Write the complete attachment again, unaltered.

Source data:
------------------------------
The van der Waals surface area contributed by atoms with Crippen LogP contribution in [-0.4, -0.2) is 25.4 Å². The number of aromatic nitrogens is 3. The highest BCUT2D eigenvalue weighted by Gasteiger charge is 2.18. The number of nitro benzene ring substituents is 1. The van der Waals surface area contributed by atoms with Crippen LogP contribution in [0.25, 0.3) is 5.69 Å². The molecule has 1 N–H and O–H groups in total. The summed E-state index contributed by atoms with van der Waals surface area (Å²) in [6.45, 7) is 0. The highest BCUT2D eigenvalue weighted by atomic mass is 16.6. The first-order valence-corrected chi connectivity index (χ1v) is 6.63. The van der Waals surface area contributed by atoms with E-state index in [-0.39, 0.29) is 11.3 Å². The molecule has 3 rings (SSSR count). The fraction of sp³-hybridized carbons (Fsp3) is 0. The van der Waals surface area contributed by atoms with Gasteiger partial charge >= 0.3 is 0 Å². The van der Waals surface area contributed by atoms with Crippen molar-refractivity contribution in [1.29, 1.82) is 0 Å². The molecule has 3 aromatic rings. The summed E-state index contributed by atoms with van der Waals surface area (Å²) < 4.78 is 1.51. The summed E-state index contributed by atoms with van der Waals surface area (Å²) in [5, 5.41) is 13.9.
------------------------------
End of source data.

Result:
The van der Waals surface area contributed by atoms with Crippen LogP contribution in [-0.4, -0.2) is 25.4 Å². The number of aromatic nitrogens is 3. The highest BCUT2D eigenvalue weighted by Gasteiger charge is 2.18. The number of nitro benzene ring substituents is 1. The van der Waals surface area contributed by atoms with Crippen LogP contribution in [0.25, 0.3) is 5.69 Å². The molecule has 1 N–H and O–H groups in total. The summed E-state index contributed by atoms with van der Waals surface area (Å²) in [6.45, 7) is 0. The highest BCUT2D eigenvalue weighted by atomic mass is 16.6. The first-order valence-corrected chi connectivity index (χ1v) is 6.63. The van der Waals surface area contributed by atoms with E-state index in [-0.39, 0.29) is 11.3 Å². The molecule has 3 rings (SSSR count). The fraction of sp³-hybridized carbons (Fsp3) is 0. The van der Waals surface area contributed by atoms with Gasteiger partial charge >= 0.3 is 0 Å². The van der Waals surface area contributed by atoms with Crippen molar-refractivity contribution in [1.29, 1.82) is 0 Å². The molecule has 3 aromatic rings. The summed E-state index contributed by atoms with van der Waals surface area (Å²) < 4.78 is 1.51. The summed E-state index contributed by atoms with van der Waals surface area (Å²) in [5, 5.41) is 13.9.